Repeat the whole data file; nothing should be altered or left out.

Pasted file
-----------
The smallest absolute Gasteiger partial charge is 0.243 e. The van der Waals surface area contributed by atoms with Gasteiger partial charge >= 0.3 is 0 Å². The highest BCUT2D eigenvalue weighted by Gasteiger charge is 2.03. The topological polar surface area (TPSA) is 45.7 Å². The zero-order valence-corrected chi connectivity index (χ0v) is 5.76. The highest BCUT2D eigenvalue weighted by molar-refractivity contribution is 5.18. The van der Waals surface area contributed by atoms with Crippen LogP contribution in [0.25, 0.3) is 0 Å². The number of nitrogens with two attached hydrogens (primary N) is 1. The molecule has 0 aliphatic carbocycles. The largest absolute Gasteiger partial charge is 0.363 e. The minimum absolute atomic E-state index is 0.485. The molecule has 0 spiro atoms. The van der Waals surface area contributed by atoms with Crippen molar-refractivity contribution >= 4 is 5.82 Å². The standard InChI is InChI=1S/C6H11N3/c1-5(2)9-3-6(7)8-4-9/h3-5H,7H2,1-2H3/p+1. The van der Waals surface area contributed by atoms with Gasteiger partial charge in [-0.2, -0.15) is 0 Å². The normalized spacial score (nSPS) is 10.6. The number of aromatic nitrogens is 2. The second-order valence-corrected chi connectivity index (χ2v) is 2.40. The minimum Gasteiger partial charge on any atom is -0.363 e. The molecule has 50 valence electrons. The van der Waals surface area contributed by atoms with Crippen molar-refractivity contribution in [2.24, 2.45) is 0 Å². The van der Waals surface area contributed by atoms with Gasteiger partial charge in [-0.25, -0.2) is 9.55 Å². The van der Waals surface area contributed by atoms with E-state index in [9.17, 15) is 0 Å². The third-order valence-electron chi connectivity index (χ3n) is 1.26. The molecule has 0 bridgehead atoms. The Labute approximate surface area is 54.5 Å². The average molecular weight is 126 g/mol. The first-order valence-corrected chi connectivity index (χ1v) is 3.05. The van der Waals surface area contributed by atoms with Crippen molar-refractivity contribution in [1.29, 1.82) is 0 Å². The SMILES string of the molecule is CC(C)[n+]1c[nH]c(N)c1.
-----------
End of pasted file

The smallest absolute Gasteiger partial charge is 0.243 e. The van der Waals surface area contributed by atoms with Gasteiger partial charge >= 0.3 is 0 Å². The highest BCUT2D eigenvalue weighted by Gasteiger charge is 2.03. The topological polar surface area (TPSA) is 45.7 Å². The zero-order valence-corrected chi connectivity index (χ0v) is 5.76. The highest BCUT2D eigenvalue weighted by molar-refractivity contribution is 5.18. The van der Waals surface area contributed by atoms with Crippen LogP contribution in [0.25, 0.3) is 0 Å². The number of nitrogens with two attached hydrogens (primary N) is 1. The molecule has 0 aliphatic carbocycles. The largest absolute Gasteiger partial charge is 0.363 e. The minimum absolute atomic E-state index is 0.485. The molecule has 0 spiro atoms. The van der Waals surface area contributed by atoms with Crippen molar-refractivity contribution >= 4 is 5.82 Å². The standard InChI is InChI=1S/C6H11N3/c1-5(2)9-3-6(7)8-4-9/h3-5H,7H2,1-2H3/p+1. The van der Waals surface area contributed by atoms with Gasteiger partial charge in [-0.2, -0.15) is 0 Å². The normalized spacial score (nSPS) is 10.6. The number of aromatic nitrogens is 2. The second-order valence-corrected chi connectivity index (χ2v) is 2.40. The minimum Gasteiger partial charge on any atom is -0.363 e. The molecule has 50 valence electrons. The van der Waals surface area contributed by atoms with Crippen molar-refractivity contribution in [2.24, 2.45) is 0 Å². The van der Waals surface area contributed by atoms with Gasteiger partial charge in [-0.25, -0.2) is 9.55 Å². The van der Waals surface area contributed by atoms with E-state index in [9.17, 15) is 0 Å². The third-order valence-electron chi connectivity index (χ3n) is 1.26. The molecule has 0 bridgehead atoms. The Labute approximate surface area is 54.5 Å². The average molecular weight is 126 g/mol. The first-order valence-corrected chi connectivity index (χ1v) is 3.05. The van der Waals surface area contributed by atoms with Crippen molar-refractivity contribution in [1.29, 1.82) is 0 Å². The SMILES string of the molecule is CC(C)[n+]1c[nH]c(N)c1.